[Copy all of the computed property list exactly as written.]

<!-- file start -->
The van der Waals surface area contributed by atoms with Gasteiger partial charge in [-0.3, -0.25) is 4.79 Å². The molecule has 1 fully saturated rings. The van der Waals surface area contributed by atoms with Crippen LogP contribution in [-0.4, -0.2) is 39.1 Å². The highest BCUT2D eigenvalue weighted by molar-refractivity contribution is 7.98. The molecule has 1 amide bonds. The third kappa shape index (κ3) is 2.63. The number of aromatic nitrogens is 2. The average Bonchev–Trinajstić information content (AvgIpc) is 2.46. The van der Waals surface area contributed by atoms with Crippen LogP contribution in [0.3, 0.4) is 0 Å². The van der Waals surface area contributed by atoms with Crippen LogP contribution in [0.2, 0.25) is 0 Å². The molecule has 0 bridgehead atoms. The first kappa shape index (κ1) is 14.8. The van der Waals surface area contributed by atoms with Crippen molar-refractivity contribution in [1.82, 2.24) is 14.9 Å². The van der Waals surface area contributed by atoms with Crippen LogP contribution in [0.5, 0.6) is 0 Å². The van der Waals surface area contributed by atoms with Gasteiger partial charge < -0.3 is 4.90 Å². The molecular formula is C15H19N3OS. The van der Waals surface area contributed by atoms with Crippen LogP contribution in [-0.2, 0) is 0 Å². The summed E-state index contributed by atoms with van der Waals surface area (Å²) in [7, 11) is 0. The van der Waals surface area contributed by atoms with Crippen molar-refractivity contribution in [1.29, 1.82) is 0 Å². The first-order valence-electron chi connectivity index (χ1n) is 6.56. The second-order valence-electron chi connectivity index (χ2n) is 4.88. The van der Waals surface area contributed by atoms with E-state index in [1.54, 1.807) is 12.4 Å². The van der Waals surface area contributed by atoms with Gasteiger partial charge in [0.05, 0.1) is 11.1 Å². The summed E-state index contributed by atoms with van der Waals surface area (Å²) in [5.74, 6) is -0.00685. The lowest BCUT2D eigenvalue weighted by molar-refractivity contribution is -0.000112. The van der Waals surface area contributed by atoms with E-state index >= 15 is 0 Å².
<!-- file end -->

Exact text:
The van der Waals surface area contributed by atoms with Gasteiger partial charge in [-0.3, -0.25) is 4.79 Å². The molecule has 1 fully saturated rings. The van der Waals surface area contributed by atoms with Crippen LogP contribution in [-0.4, -0.2) is 39.1 Å². The highest BCUT2D eigenvalue weighted by molar-refractivity contribution is 7.98. The molecule has 1 amide bonds. The third kappa shape index (κ3) is 2.63. The number of aromatic nitrogens is 2. The average Bonchev–Trinajstić information content (AvgIpc) is 2.46. The van der Waals surface area contributed by atoms with Crippen LogP contribution in [0.3, 0.4) is 0 Å². The van der Waals surface area contributed by atoms with Crippen LogP contribution in [0.2, 0.25) is 0 Å². The molecule has 0 bridgehead atoms. The first kappa shape index (κ1) is 14.8. The van der Waals surface area contributed by atoms with Crippen molar-refractivity contribution in [1.82, 2.24) is 14.9 Å². The van der Waals surface area contributed by atoms with Crippen LogP contribution in [0.5, 0.6) is 0 Å². The van der Waals surface area contributed by atoms with Gasteiger partial charge < -0.3 is 4.90 Å². The molecular formula is C15H19N3OS. The van der Waals surface area contributed by atoms with Crippen LogP contribution in [-0.2, 0) is 0 Å². The summed E-state index contributed by atoms with van der Waals surface area (Å²) in [7, 11) is 0. The van der Waals surface area contributed by atoms with Crippen molar-refractivity contribution in [1.29, 1.82) is 0 Å². The first-order valence-electron chi connectivity index (χ1n) is 6.56. The second-order valence-electron chi connectivity index (χ2n) is 4.88. The van der Waals surface area contributed by atoms with E-state index in [1.54, 1.807) is 12.4 Å². The van der Waals surface area contributed by atoms with Gasteiger partial charge in [0.05, 0.1) is 11.1 Å². The summed E-state index contributed by atoms with van der Waals surface area (Å²) in [5.74, 6) is -0.00685. The lowest BCUT2D eigenvalue weighted by molar-refractivity contribution is -0.000112. The van der Waals surface area contributed by atoms with E-state index >= 15 is 0 Å².